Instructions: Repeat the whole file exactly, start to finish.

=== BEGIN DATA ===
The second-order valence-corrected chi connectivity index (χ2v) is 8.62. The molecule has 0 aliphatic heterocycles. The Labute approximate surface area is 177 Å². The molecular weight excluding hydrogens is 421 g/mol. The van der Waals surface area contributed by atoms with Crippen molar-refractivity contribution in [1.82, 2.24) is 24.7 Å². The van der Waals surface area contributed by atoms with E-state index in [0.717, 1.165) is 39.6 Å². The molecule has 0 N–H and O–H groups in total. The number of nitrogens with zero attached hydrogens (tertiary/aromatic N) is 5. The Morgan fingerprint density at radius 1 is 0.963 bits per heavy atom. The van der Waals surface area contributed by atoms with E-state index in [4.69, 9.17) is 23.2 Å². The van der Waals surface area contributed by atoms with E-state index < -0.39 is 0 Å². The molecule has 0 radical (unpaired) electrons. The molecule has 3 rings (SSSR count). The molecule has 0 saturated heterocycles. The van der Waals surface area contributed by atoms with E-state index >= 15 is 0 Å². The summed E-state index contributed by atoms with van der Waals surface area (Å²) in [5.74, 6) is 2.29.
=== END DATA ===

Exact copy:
The second-order valence-corrected chi connectivity index (χ2v) is 8.62. The molecule has 0 aliphatic heterocycles. The Labute approximate surface area is 177 Å². The molecular weight excluding hydrogens is 421 g/mol. The van der Waals surface area contributed by atoms with Crippen molar-refractivity contribution in [1.82, 2.24) is 24.7 Å². The van der Waals surface area contributed by atoms with E-state index in [0.717, 1.165) is 39.6 Å². The molecule has 0 N–H and O–H groups in total. The number of nitrogens with zero attached hydrogens (tertiary/aromatic N) is 5. The Morgan fingerprint density at radius 1 is 0.963 bits per heavy atom. The van der Waals surface area contributed by atoms with E-state index in [4.69, 9.17) is 23.2 Å². The van der Waals surface area contributed by atoms with E-state index < -0.39 is 0 Å². The molecule has 0 radical (unpaired) electrons. The molecule has 3 rings (SSSR count). The molecule has 0 saturated heterocycles. The van der Waals surface area contributed by atoms with E-state index >= 15 is 0 Å². The summed E-state index contributed by atoms with van der Waals surface area (Å²) in [5.74, 6) is 2.29.